From a sales standpoint, robot vacuums are the most successful consumer robot ever. Robot vacuums have certainly simplified, not quite eliminated, one of the most daunting household chores: cleaning. So the success makes sense.
But just how popular are robot vacuums? At TechCrunch Beijing, iRobot CEO Colin Angle said 20 percent of the world’s vacuum cleaners are robots. Of those that are robots, 70 percent are from iRobot, which has sold 14 million Roombas to date.
As Angle said, iRobot “has a long lead in terms of working on the problem, and because it’s focused on consumer home cleaning products exclusively.” iRobot was built on military robotics, of course, but it divested that division for $45 million in early 2016 after being pressured by investors.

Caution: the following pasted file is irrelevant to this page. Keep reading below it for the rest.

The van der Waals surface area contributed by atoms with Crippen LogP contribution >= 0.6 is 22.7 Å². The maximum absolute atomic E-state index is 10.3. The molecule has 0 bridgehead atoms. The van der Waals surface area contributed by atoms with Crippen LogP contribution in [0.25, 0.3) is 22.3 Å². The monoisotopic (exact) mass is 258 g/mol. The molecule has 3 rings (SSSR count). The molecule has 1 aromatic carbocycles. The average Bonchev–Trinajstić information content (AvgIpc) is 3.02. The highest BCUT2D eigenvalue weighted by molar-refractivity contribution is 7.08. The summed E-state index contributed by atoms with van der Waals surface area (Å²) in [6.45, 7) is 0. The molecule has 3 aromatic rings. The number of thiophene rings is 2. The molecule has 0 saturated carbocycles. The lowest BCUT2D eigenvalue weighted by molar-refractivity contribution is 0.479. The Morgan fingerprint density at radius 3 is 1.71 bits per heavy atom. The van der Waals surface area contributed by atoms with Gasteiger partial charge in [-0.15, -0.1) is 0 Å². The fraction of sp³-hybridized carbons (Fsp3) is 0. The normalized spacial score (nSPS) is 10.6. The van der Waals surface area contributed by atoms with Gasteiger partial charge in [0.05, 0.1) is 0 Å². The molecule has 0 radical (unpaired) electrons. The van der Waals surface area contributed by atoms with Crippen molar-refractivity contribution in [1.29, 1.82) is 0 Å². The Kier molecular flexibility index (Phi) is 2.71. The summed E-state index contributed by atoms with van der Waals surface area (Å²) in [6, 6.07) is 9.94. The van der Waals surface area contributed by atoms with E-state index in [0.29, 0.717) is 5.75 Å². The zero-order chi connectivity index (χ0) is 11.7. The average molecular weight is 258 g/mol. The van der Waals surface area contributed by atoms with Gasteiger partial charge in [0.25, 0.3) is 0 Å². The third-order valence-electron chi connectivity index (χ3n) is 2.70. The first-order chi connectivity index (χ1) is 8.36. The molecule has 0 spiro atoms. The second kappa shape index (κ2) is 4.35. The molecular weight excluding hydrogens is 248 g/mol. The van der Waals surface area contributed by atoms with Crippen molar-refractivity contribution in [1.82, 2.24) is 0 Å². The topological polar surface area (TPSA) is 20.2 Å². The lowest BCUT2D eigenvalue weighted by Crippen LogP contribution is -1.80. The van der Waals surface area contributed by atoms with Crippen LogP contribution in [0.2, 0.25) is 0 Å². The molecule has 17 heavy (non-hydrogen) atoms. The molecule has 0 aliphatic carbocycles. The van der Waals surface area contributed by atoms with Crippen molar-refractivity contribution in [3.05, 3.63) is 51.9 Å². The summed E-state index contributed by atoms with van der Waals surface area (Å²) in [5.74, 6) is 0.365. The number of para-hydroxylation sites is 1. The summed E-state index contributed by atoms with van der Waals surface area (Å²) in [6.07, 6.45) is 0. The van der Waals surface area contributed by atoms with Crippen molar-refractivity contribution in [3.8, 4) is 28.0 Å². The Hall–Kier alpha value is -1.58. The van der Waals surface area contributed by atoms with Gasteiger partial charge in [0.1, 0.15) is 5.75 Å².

The Roomba has certainly become a household name, but its competition is growing. After 18 years and nearly $56 million spent on development, the Dyson 360 Eye robot vacuum finally hit the market in August 2016. Neato introduced its Botvac D3 Connected in September 2016 for $399, the company’s most affordable robot vacuum in the lineup to date.
Beijing-based Xiaomi, the world’s 4th largest smartphone maker, is also getting into robot vacuums with the Xiaomi Mi robot vacuum. And, finally, DIYers are even building their own robot vacuums using four motors, an Arduino Uno, IR and ultrasonic sensors.